been shown to be very active in oxidizing reduced NNN'N'-tetramethyl-p-phenylenediamine and 2,6dichlorophenol-indophenol (Jurtshuk et al., 1978). Thirdly, recent evidence indicates that cytochrome c+o has been isolated as an NNN'N'-tetramethylp-phenylenediamine oxidase complex (Jurtshuk et al., 1978). During the present study it became evident that these two components (cytochromes o and c), although co-solubilized from the membrane of A. vinelandii, exhibited very different redox potentials. 1979

RAPID PAPERS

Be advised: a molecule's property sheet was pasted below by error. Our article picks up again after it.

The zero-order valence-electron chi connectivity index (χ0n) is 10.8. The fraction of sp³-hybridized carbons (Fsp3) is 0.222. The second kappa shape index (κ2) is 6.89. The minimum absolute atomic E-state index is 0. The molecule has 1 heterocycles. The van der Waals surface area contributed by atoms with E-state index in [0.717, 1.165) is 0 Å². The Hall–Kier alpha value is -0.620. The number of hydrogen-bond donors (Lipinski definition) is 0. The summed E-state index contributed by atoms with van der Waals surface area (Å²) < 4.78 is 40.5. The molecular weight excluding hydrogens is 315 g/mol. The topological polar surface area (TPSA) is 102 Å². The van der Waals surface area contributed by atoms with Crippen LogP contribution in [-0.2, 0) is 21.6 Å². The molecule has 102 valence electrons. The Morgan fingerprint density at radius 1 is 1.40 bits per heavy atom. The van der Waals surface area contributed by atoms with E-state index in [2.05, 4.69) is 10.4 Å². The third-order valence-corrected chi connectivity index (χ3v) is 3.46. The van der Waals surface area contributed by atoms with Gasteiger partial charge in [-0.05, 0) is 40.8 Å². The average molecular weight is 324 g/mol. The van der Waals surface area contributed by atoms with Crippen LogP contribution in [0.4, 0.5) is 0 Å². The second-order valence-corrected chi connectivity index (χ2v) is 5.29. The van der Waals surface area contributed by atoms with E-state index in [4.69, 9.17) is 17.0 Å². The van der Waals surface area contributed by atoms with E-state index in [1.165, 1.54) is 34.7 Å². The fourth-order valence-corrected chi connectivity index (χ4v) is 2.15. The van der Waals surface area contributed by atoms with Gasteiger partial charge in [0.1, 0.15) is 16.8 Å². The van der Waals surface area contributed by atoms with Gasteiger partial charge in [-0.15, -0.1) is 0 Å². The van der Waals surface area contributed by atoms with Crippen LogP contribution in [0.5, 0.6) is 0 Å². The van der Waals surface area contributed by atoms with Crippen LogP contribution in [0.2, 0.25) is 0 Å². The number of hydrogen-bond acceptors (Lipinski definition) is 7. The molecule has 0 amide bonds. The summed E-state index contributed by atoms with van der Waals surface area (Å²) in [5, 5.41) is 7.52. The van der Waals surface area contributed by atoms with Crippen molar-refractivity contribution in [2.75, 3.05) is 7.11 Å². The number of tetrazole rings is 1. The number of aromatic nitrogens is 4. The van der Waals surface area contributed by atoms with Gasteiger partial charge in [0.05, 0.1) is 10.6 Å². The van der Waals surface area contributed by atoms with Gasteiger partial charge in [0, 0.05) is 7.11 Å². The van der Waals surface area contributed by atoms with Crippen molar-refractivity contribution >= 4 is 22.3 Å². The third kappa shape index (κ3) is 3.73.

This was apparent when the addition of ascorbate reduced cytochrome c readily, yet left cytochrome o in the oxidized form, an indication of a relatively high-potential c component and a low-potential o component. Kauffman & van Gelder (1973) have also suggested this to be the case, on the basis of kinetic studies. A redox titration performed on the partially purified cytochrome o preparation indicated that only one b-type and one c-type cytochrome component could be observed in the potential range from -300 to +400mV. The titrations of each cytochrome are shown in Figs. l(a) and 1(b). When titrated in the partially purified cytochrome o preparation the c-type cytochrome has a midpoint potential of +260mV (see Fig. la). Although the reduced aabsorption peak of this c-type cytochrome resembles a combination of the spectra of cytochromes C4 and c5 (Swank & Burris, 1969), the cold-temperature (liquid N2) spectrum (results not shown) and redox titration (shown in Fig. la) suggest the presence of only one component. The cold-temperature spectrum is more characteristic of cytochrome C4, and consequently we have tentatively identified this c-type cytochrome as cytochrome C4. The midpoint we have determined is somewhat lower than that reported for purified cytochrome C4 isolated by a different technique (Tissieres, 1956). Fig. 1(b) shows that the midpoint potential of cytochrome o, titrated in the presence of cytochrome C4, is -6 mV. With knowledge of the midpoints of cytochromes o and C4, it is possible to separate spectrally the two components in a mixture by poising the Eh such that reduced-minus-oxidized difference spectra may be taken of each component individually. Fig. 2(a) shows the spectra of cytochromes o and C4 obtained in this manner. The amount of cytochrome C4 is estimated to be about 25-30% of the total cytochrome in the preparation, and is identical with the amount of c-type cytochrome that is reducible by ascorbate only. To determine that cytochrome C4 has no reaction with CO, and hence that in a preparation such as cytochrome O+C4 the cytochrome o is the sole CO-reacting component, an oxidized-minus-reduced difference spectrum was taken for the CO-saturated preparation. The CO difference spectrum, shown in Fig. 2(b), with absorption peaks at 542 and 575nm and a prominent trough at 558nm in the visible region, is characteristic of a cytochrome o spectrum (Chance et al., 1953; Yang & Jurtshuk, 1978a). When the potential of the CO-saturated (reduced) cytochrome preparation is raised to a value where both unliganded cytochromes o and C4 should be oxidized, only the oxidized form of cytochrome C4 is observed. The amount of cytochrome C4 oxidized in this experiment corresponds to the total amount of cytochrome C4 present (compare Figs. 2a and 2b). It is therefore concluded that the low-potential Vol. 181